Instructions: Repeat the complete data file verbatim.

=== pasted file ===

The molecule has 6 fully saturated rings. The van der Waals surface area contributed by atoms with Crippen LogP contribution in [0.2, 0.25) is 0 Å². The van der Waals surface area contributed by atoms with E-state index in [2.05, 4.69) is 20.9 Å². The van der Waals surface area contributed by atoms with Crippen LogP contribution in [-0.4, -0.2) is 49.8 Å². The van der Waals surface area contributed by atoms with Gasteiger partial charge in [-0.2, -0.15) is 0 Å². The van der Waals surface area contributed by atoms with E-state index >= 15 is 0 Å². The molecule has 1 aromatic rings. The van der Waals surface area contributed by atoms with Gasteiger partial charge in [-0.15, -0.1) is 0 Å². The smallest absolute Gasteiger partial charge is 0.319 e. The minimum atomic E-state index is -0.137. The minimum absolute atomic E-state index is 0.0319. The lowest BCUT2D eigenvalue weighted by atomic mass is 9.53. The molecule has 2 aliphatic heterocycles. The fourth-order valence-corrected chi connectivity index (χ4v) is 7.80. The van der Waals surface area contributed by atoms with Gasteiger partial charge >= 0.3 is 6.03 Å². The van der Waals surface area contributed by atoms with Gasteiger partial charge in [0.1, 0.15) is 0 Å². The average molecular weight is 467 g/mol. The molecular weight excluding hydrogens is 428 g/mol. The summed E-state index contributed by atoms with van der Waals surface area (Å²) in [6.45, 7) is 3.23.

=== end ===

The molecule has 6 fully saturated rings. The van der Waals surface area contributed by atoms with Crippen LogP contribution in [0.2, 0.25) is 0 Å². The van der Waals surface area contributed by atoms with E-state index in [2.05, 4.69) is 20.9 Å². The van der Waals surface area contributed by atoms with Crippen LogP contribution in [-0.4, -0.2) is 49.8 Å². The van der Waals surface area contributed by atoms with Gasteiger partial charge in [-0.2, -0.15) is 0 Å². The van der Waals surface area contributed by atoms with E-state index >= 15 is 0 Å². The molecule has 1 aromatic rings. The van der Waals surface area contributed by atoms with Gasteiger partial charge in [-0.15, -0.1) is 0 Å². The smallest absolute Gasteiger partial charge is 0.319 e. The minimum atomic E-state index is -0.137. The minimum absolute atomic E-state index is 0.0319. The lowest BCUT2D eigenvalue weighted by atomic mass is 9.53. The molecule has 2 aliphatic heterocycles. The fourth-order valence-corrected chi connectivity index (χ4v) is 7.80. The van der Waals surface area contributed by atoms with Gasteiger partial charge >= 0.3 is 6.03 Å². The van der Waals surface area contributed by atoms with Gasteiger partial charge in [0.1, 0.15) is 0 Å². The average molecular weight is 467 g/mol. The molecular weight excluding hydrogens is 428 g/mol. The summed E-state index contributed by atoms with van der Waals surface area (Å²) in [6.45, 7) is 3.23.